A handful of times a year I’ll organise to get-together with friends, or head up with Oli, just to go to a nice place to eat and to potter about.

One of my favourite areas to while aways hours in London is Westbourne Grove, which is close by to where I used to live and work.

We will pop in to Granger & Co for brunch, peruse the shops on Westbourne Grove and wander down Portobello Road.

One of my all-time favourite London itineraries!


If you are living somewhere, be it in a city or elsewhere, which isn’t currently working for you, I encourage you to think about other options.

In so many ways leaving London when I was 24, right at the beginning of my blogging career, was perceived as the ‘wrong choice’ by other people. But it’s proven again and again to be the best choice for me, and consequently for my career.

I truly believe that you’ll thrive when you prioritise yourself first, and if that means taking a path you weren’t expecting, then so be it.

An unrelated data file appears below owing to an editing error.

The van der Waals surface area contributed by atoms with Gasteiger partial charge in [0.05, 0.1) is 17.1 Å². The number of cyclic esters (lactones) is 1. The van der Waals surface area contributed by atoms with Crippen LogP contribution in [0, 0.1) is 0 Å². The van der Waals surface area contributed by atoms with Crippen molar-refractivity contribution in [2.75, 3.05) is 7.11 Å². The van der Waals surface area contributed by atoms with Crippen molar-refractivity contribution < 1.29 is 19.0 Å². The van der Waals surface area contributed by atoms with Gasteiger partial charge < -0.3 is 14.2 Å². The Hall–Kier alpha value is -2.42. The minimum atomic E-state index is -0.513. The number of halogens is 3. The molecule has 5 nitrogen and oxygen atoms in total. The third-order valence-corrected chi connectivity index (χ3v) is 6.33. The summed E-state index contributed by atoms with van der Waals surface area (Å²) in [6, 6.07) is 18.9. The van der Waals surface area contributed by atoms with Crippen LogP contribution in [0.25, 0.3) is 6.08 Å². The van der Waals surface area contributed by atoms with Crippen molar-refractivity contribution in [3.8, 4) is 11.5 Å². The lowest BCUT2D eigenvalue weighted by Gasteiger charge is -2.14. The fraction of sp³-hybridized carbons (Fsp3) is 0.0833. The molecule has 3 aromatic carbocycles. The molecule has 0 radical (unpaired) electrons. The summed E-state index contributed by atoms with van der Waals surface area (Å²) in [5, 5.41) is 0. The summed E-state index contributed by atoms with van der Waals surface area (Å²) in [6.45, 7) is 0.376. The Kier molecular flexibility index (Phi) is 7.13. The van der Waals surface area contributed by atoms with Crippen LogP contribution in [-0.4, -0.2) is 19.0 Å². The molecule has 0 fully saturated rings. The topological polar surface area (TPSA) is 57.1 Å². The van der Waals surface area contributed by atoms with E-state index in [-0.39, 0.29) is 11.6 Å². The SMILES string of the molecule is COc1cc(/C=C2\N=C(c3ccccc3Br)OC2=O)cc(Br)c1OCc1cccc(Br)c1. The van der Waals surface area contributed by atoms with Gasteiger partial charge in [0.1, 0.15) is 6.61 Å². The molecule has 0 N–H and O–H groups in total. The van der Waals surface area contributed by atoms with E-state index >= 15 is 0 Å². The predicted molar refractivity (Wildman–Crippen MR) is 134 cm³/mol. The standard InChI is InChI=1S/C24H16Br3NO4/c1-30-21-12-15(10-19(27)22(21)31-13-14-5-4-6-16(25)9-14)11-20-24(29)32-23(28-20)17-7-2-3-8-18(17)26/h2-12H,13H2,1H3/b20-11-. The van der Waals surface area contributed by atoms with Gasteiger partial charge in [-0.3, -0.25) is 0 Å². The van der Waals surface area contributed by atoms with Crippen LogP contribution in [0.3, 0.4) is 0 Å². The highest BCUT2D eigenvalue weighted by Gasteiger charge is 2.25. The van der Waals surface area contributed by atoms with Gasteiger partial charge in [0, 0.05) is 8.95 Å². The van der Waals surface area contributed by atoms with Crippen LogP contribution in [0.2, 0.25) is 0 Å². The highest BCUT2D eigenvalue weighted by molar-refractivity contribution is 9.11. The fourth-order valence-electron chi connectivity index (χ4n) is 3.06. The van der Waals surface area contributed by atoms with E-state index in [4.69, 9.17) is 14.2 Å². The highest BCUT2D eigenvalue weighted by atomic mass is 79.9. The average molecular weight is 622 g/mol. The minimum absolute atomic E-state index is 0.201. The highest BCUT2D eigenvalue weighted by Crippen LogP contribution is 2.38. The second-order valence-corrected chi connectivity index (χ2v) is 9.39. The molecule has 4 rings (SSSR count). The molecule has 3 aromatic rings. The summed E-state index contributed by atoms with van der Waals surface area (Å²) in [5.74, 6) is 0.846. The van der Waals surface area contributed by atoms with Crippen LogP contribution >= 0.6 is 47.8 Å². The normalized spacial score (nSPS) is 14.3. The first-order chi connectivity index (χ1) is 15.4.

For me, leaving London has led to:

  • A better work/life balance
  • The financial bandwidth I needed to start and scale a business
  • A supportive local community of friends
  • A home and home office I truly love
  • Space for me to build the lifestyle I want to lead, and consequently share about here on the blog.

Where do you want to live, to live your best life?

Wherever that is, I also believe, will aid you in your career.


I’d love to hear your thoughts! Have you made a big move? Do you struggle with balancing your lifestyle choices and career ambitions?

Love, Monica x

Photography by Charlotte Bryer-Ash

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Living Outside of London - What Kind Of Affect Will It Have On Your Blogging Career?